If you sell your stuff online, why not set up an e-commerce store to do it?
It’s convenient, and you don’t have to be a computer genius to get started.
There are now e-Commerce platforms and online store builders that make it very easy (not to mention cheap) to set up shop online in no time.
Here are 8 best online store builders you can use to start your online shop.
What will I learn?
For many, Shopify is the first platform for an e-commerce store they hear about, and with a reported total merchandise value of over $10 billion I can see why it’s many’s first go-to shop.
Shopify’s headquarters is based in Canada, and according to the company they have 200, 000 merchants currently selling their goods through the platform.
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They offer a 14-day free trial, and after that, you can sign up for three basic price plans:
- Basic Shopify ($29)
- Shopify ($79)
- Advanced Shopify ($299)
You can try out BigCommerce for free for 15 days.
For emerging and still-growing businesses there are the Standard ($29, 95 per month) and Plus ($79, 95) price plans.
For those who get a little more traffic to their store, Pro membership to BigCommerce starts at $199, 95 per month.
There’s also an Enterprise option, which allows high-traffic e-commerce sites to customize their own price plan.
A handy bonus feature is the fact that you’re allowed to import your already existing e-commerce store from other sites such as Shopify and Volusion, so you don’t have to start from the ground up.
WooCommerce is an e-commerce platform built specifically to be integrated into WordPress – and it’s completely free and open-source.
This is great if you have an already existing WordPress-based blog and you’d like to start selling merchandise on it.
You don’t have to be a programming genius to set things up, and their technical support team is quick to help you out if there’s anything you’re unsure about.
See an extensive list of features offered by WooCommerce here.
Squarespace offers website-building, and isn’t limited to online stores – you can also set something up as a blogger, musician, restaurant owner and more.
The site offers a free trial to get the hang of things before you sign up for one of their paid packages.
Building your website starts off with selecting a domain, and then you’re on your way to creating your site or store.
They offer unlimited bandwidth and guarantee the security of your website (and, of course, your clients).
LemonStand is a cloud-hosted e-commerce platform, and you can try it out for a 14-day trial first.
After that, you can choose from a variety of price plans depending on what you’re looking for and how many orders your business currently has to deal with.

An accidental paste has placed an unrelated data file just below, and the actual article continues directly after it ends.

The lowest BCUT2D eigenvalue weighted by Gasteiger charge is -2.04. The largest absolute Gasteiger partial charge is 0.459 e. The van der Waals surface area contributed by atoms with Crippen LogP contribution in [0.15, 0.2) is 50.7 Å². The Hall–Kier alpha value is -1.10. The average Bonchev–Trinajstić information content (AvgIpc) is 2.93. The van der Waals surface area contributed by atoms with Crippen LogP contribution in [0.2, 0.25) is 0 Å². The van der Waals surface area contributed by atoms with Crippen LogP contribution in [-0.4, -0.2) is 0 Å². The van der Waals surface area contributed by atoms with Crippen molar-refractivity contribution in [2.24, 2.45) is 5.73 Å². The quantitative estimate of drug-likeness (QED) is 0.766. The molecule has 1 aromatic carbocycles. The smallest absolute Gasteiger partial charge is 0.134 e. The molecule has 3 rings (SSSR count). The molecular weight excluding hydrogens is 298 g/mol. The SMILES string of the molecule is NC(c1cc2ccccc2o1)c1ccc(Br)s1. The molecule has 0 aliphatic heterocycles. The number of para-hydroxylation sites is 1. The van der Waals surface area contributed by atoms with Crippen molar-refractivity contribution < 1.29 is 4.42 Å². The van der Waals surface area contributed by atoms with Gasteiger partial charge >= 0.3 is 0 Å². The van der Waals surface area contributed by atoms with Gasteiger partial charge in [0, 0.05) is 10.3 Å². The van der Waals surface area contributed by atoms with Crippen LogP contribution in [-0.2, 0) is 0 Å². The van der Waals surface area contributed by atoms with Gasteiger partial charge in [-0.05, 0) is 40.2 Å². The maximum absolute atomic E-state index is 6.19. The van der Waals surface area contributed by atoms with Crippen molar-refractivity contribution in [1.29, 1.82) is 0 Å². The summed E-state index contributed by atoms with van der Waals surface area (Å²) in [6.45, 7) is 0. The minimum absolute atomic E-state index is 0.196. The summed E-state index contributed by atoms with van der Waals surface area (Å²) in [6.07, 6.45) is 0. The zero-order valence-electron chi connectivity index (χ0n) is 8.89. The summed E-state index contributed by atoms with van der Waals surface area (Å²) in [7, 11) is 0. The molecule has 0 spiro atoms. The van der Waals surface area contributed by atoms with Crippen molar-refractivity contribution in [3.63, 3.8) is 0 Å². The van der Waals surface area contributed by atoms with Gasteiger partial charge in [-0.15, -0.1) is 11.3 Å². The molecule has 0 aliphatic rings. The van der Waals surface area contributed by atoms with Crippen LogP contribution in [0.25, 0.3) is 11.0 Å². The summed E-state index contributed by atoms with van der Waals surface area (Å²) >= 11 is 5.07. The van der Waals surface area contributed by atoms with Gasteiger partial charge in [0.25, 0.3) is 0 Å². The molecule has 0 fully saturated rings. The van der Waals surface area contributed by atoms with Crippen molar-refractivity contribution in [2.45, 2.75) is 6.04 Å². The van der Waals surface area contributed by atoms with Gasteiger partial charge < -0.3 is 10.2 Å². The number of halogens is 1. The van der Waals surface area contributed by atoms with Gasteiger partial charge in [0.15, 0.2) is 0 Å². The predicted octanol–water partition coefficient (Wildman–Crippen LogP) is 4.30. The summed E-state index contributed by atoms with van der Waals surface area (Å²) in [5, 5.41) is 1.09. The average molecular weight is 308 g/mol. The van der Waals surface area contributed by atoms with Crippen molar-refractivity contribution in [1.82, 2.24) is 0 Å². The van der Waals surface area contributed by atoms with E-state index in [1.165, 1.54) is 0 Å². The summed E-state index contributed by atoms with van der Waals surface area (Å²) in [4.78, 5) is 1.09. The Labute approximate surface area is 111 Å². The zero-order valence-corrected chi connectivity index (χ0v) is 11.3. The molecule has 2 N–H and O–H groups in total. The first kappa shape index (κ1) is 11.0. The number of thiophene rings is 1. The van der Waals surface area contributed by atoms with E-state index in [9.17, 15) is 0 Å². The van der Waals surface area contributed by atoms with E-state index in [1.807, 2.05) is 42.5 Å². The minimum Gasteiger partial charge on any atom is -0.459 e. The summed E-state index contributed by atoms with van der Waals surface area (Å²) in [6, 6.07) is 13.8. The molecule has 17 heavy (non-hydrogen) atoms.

- Startup ($49 per month)
- Professional ($99 per month)
- Growth ($149 per month)
- Premium ($499 per month)
Each of the price options are included in their 14-day trial period separately, so you can be completely sure before you sign up.
Again, you don’t have to know how to program anything to set it up – which is always a huge plus.
You can try a trial of E-Junkie for a week before signing up.
After that, they let you pay a monthly subscription fee to keep using the service.
Plans start at as low as $5 per month and go up to $100 – at the lowest end of the scale, you get 10 products and 200MB storage space. This goes up to an unlimited number of products and 50GB total storage space for their $100 per month option.
They don’t just allow you to sell goods, but also digital downloads as you would sell anything else.
Etsy’s focus is vintage and hand-made items, which makes it the perfect platform if you’re looking to sell your crafts.
Their commission is set low – at 3.5% – so while they do all the hard work, you get to take most of your profits from your craft for your efforts.
Unlike a lot of e-commerce sites, Etsy has no monthly fees, and will seemingly just charge you a listing fee of 20 just cents to list an item once you’ve set up your store.
Listings are active for four months, or until the item is marked as sold.
Storenvy looks like a direct rival to Shopify at first – and it holds up.
They only take a 10% commission fee on items that you sell for their trouble, and there are no other monthly fees to worry about after that.
They have a Dashboard to help you set up and manage your store (much like WordPress) and you get access to a large community of other Storenvy users to discuss tips and trade secrets.
Do you have your own online store?
If so, what platform did you use to build your shop?
Share your thoughts